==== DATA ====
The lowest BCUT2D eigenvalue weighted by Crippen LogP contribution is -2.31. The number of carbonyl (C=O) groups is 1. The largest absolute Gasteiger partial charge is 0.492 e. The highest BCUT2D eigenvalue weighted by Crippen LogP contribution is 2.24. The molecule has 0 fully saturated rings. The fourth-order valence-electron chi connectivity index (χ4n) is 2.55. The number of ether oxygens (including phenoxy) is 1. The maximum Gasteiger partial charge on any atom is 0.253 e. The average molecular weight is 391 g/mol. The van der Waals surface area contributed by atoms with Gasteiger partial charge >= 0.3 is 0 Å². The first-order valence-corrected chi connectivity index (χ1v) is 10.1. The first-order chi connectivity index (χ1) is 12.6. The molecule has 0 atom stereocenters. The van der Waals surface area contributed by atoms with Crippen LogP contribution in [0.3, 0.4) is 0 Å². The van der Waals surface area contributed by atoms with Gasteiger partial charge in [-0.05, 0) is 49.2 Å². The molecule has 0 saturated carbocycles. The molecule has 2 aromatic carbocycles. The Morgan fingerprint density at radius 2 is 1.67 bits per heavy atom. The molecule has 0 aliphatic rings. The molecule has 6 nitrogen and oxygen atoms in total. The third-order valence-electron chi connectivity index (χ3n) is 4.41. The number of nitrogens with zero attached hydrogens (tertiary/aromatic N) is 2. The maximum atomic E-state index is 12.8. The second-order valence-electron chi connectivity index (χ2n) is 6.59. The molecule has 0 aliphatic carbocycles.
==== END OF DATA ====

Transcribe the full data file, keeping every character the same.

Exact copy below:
The lowest BCUT2D eigenvalue weighted by Crippen LogP contribution is -2.31. The number of carbonyl (C=O) groups is 1. The largest absolute Gasteiger partial charge is 0.492 e. The highest BCUT2D eigenvalue weighted by Crippen LogP contribution is 2.24. The molecule has 0 fully saturated rings. The fourth-order valence-electron chi connectivity index (χ4n) is 2.55. The number of ether oxygens (including phenoxy) is 1. The maximum Gasteiger partial charge on any atom is 0.253 e. The average molecular weight is 391 g/mol. The van der Waals surface area contributed by atoms with Gasteiger partial charge >= 0.3 is 0 Å². The first-order valence-corrected chi connectivity index (χ1v) is 10.1. The first-order chi connectivity index (χ1) is 12.6. The molecule has 0 atom stereocenters. The van der Waals surface area contributed by atoms with Crippen LogP contribution in [0.3, 0.4) is 0 Å². The van der Waals surface area contributed by atoms with Gasteiger partial charge in [-0.05, 0) is 49.2 Å². The molecule has 0 saturated carbocycles. The molecule has 2 aromatic carbocycles. The Morgan fingerprint density at radius 2 is 1.67 bits per heavy atom. The molecule has 0 aliphatic rings. The molecule has 6 nitrogen and oxygen atoms in total. The third-order valence-electron chi connectivity index (χ3n) is 4.41. The number of nitrogens with zero attached hydrogens (tertiary/aromatic N) is 2. The maximum atomic E-state index is 12.8. The second-order valence-electron chi connectivity index (χ2n) is 6.59. The molecule has 0 aliphatic carbocycles.